Article

During COVID-19, economy hotels lead the way in housing essential workers

Select-service hotels also host first responders

April 28, 2020

Nurse Aysen Avci prepares for work in a hospital-adjacent hotel room secured by Turkey’s Ministry of Health (Andalou Agency / Contributor / Getty Images)

Economy and select-service hotels have emerged as leaders in the hotel sector, housing essential workers on the frontlines of the coronavirus pandemic while taking steps to keep guests and employees safe.

First responders, such as healthcare workers, now constitute a significant portion of the demand in many hotel markets around the globe, says Geraldine Guichardo, Global Head of Research for JLL's Hotels & Hospitality Group.

“Extended-stay hotels, particularly within the lower-priced segment, are seeing the most demand,” Guichardo says.

In the U.S., these hotel sectors saw occupancy rates in the 40 to 45% range for the week ending April 4, compared to 20% for the overall U.S., according to JLL Research.

Governments, in many cases, are working directly with hotel owners to house workers, and are turning to economy and select-service hotels — including those aimed at extended stays — above other hotel categories.

“Economy and select-service hotels are outperforming in the U.S. from an occupancy perspective due to medical-affiliated demand, including demand from the National Guard,” Guichardo says. “In areas across the globe, these hotels, often located in or near medical centers, provide much-needed private space for essential workers who do not want to risk exposing the people in their homes.”

Serving first responders

Economy and select-service hotels are working directly with governments to service essential workers and those who need to quarantine.

In some U.S. states like New Jersey, and cities like Chicago and San Francisco, governments have secured hotel rooms for healthcare professionals, government workers and other first responders.

Hotel groups in the Philippines, India, Thailand, Sri Lanka and Jakarta are also working with governments to provide temporary housing options to essential workers.

Australia’s state of Victoria launched a Hotels for Heroes program where both clinical and non-medical staff working in healthcare facilities can stay for free to isolate.

Some demand is related to government-mandated quarantining, says Sashi Rajan, Senior Vice President of JLL Hotels and Hospitality Group’s Strategic Advisory and Asset Management, Asia, who is based in Singapore. Governments in the Asia Pacific region have recently tightened quarantine measures for returning residents, requiring them to spend two weeks in a hotel, rather than at home. In Singapore, it has been reported that the government has booked more than 7,500 hotels rooms for this purpose. Australia has taken similar measures.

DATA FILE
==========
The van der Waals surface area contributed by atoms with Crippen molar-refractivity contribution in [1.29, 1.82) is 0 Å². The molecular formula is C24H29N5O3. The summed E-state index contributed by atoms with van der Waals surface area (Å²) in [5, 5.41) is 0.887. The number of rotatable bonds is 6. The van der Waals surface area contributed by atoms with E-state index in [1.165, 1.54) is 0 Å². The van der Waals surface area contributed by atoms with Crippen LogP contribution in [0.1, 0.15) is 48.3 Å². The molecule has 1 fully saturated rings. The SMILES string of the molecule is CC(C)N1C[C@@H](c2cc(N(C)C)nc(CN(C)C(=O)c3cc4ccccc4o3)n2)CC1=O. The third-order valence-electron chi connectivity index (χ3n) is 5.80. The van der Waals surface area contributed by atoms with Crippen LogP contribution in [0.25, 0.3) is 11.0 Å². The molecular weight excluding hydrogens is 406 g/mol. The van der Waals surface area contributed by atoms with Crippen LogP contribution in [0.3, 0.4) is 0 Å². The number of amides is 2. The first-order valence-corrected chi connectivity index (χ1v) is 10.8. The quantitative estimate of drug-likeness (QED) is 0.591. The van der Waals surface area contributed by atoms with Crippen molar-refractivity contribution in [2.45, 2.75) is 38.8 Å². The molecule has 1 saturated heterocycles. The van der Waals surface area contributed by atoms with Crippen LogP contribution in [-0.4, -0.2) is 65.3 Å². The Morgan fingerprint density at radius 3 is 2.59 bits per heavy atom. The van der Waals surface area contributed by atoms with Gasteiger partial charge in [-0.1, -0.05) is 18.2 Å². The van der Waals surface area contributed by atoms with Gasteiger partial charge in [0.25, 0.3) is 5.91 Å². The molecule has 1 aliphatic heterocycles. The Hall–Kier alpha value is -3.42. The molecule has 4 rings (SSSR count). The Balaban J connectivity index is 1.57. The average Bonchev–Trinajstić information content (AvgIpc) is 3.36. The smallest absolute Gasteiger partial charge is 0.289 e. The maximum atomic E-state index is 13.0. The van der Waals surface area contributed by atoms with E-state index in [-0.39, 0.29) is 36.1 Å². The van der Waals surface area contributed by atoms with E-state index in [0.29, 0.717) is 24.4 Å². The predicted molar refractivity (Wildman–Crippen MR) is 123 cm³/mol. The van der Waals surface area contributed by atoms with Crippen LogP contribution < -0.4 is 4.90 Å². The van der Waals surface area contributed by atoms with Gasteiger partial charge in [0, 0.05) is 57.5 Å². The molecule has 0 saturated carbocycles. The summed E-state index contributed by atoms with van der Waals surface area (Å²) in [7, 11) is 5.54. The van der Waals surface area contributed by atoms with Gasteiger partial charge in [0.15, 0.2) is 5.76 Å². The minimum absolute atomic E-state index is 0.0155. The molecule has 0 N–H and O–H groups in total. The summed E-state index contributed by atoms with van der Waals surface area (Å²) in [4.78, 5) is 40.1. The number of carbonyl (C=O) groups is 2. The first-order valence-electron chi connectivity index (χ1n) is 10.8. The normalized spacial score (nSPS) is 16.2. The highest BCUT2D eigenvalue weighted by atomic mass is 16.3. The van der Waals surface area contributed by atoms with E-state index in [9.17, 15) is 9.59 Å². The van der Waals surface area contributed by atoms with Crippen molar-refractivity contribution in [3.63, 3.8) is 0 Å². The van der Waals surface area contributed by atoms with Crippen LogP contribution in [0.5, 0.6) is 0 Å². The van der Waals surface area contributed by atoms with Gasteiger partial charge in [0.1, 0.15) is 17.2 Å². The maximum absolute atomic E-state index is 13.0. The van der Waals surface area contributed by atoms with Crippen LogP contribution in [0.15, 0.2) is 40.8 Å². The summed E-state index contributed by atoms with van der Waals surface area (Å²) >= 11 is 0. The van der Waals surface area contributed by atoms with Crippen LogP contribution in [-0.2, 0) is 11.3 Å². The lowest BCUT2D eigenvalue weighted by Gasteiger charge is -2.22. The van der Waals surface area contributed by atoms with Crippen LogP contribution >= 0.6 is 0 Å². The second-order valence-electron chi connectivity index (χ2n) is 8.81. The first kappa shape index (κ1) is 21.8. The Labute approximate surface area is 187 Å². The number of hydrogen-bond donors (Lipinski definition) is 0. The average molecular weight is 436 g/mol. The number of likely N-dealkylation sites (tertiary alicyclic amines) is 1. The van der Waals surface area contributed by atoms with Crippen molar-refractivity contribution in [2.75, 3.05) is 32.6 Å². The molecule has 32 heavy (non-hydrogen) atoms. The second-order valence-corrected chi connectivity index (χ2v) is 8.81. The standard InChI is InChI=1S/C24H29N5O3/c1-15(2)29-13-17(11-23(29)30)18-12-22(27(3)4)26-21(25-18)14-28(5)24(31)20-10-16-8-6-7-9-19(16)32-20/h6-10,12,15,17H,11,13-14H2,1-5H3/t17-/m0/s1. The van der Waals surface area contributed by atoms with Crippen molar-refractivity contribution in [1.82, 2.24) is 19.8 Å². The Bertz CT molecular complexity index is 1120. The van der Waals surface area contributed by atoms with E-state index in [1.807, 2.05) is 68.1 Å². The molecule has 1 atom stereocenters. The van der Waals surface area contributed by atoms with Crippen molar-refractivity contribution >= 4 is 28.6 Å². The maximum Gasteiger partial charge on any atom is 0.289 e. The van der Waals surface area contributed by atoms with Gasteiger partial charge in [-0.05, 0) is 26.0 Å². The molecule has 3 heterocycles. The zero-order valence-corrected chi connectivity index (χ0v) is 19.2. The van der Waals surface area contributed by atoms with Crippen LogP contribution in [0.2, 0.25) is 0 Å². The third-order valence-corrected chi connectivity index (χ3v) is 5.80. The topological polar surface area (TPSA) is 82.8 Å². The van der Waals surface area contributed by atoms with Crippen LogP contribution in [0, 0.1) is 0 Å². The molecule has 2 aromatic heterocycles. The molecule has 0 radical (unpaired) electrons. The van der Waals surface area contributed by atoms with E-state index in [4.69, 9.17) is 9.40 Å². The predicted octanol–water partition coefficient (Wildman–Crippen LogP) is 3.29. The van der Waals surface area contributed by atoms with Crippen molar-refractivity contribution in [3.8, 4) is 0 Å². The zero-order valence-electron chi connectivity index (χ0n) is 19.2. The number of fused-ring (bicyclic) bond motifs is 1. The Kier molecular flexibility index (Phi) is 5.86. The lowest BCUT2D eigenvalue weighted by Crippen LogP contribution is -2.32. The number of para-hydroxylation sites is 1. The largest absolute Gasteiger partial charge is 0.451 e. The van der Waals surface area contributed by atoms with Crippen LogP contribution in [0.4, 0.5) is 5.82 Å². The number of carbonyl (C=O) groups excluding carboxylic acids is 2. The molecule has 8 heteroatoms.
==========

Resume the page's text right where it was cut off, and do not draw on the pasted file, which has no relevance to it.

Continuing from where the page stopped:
“With a drop in demand from international arrivals, hotel operators have to be open to considering any potential business,” Rajan says. “Every piece of business that offers to bring in cash flow and keep business running is a positive outcome under the current circumstances.”

Cutting costs and keeping people safe

Select-service and economy hotels mainly draw investor interest from regional owner/operators.

The regional nature of the U.S. hotels is especially advantageous during this time, says JLL Managing Director Al Calhoun, a U.S.-based hotel specialist who has transacted within the select-service hotel segment for 35 years.  

“The amount of money it takes to keep an economy hotel or a mid-scale hotel open is far less than what it takes to keep the lights on in a luxury hotel,” Calhoun says. “Owner/operators with multiple select-service or economy hotels in one market can evaluate which of their hotels to keep open, how to adjust their labor load and how to keep costs down. Many of these measures happen to be exactly what is needed for guest and employee safety.”

Closing restaurants or lounges and other common areas, reducing housekeeping visits to rooms where people are isolating, and re-assigning employee tasks accordingly lower costs while keeping people safe. Task sharing could mean that a front desk clerk also does laundry at night, and food service options are limited but delivered directly outside guests’ doorways.

To prevent the spread of COVID-19, some operators take steps to separate guests by floors, keeping those on the frontlines on one floor and those who have had potential known exposure separated on another, Calhoun says.

“Economy and select-service hotels are positioned to cope better than others since they are built more efficiently and often have a smaller room count, which gives operators tremendous flexibility,” he says. 

A resilient sector

These advantages could be amplified during recovery, says Denny Meikleham, Managing Director, JLL, a U.S.-based hotels specialist. Select-service and economy hotels are positioned to recover first because of the commercial traveler, who needs them to work.

Until then, the focus is on filling as many rooms as they can safely.

“This is a devastating thing that’s happened, but the silver lining is that these operators have found a way to keep some of their properties open to serve the public,” Meikleham says.

Which hotel markets will recover first?